• Sugar, wheat, industrially processed oils, GMOs and processed foods are not real foods.

Read More: Check out my tips for eating healthy foods all the time.


Vegetarian diets are a popular way of eating more plants while staying away from meat products. Low-carb diets are very popular these days and numerous studies highlight different health benefits associated with this way of eating.

Low-carb diets are focused on keeping the carbs low, while also eating various meats, fish and poultry. The keto diet is a variation of the low-carb diet, where the carbohydrates are restricted even more.

A low-carb vegetarian diet, where one eats plenty of plants, eggs and dairy, can be an alternative solution to the classic low-carb way of eating.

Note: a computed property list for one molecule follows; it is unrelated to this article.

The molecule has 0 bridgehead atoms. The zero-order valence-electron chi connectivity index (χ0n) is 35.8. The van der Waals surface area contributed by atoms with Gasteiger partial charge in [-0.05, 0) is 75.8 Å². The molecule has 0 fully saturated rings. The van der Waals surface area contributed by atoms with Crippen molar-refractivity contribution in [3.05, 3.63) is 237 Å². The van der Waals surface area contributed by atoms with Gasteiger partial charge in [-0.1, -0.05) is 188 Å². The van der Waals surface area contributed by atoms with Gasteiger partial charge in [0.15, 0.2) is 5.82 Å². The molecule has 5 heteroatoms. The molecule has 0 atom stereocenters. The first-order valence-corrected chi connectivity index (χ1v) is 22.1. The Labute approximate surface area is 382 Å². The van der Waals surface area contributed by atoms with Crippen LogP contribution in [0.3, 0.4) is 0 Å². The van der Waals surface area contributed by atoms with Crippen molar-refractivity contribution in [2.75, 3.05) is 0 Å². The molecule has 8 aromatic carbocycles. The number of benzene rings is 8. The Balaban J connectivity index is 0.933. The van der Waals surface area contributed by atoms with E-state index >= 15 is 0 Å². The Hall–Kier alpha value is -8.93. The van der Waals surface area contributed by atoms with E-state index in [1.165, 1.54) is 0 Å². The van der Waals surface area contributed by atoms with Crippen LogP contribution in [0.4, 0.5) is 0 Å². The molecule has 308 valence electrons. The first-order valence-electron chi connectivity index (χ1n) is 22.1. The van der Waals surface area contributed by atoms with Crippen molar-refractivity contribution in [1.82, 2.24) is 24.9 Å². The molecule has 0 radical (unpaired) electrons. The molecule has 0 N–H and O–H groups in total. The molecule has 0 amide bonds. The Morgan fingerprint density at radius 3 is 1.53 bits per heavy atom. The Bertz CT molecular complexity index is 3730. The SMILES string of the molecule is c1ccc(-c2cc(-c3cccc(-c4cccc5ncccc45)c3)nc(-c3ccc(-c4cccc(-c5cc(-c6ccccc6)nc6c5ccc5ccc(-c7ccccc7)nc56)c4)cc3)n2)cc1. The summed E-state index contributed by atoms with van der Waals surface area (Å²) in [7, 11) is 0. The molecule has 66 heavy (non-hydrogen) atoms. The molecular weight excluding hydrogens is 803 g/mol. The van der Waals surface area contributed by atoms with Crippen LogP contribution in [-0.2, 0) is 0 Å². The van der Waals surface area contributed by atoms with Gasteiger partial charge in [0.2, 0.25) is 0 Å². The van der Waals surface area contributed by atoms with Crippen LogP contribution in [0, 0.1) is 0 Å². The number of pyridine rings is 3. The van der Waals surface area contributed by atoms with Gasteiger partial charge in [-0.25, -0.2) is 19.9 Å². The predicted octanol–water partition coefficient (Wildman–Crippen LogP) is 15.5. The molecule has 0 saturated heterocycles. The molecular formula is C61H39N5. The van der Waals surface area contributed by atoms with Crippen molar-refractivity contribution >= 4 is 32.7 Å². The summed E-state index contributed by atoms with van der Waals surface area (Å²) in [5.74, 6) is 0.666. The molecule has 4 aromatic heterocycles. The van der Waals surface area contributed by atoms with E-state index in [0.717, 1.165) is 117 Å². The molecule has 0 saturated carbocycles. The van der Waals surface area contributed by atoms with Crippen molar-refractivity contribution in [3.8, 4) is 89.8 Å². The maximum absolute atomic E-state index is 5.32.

In the end it’s all about your needs and your health goals. In my opinion, diets shouldn’t be seen as strict regimented regimes, instead we can use diets as frameworks that make it easy for us to focus on a specific health goal. In the end, I believe that it’s far more important to focus on eating real foods instead of focusing on a certain diet.

I hope that I inspired you to eat healthier, showing you that a low-carb vegetarian way of eating is indeed possible, if that’s something you’d like to experiment with.

Do you have experience with a vegetarian low-carb diet? What are your best tips? Share below.

Marcel Corbeanu

Hi, I'm Marcel! I'm a health coach, I write about health and wellness and I love cooking healthy food with fresh and simple ingredients.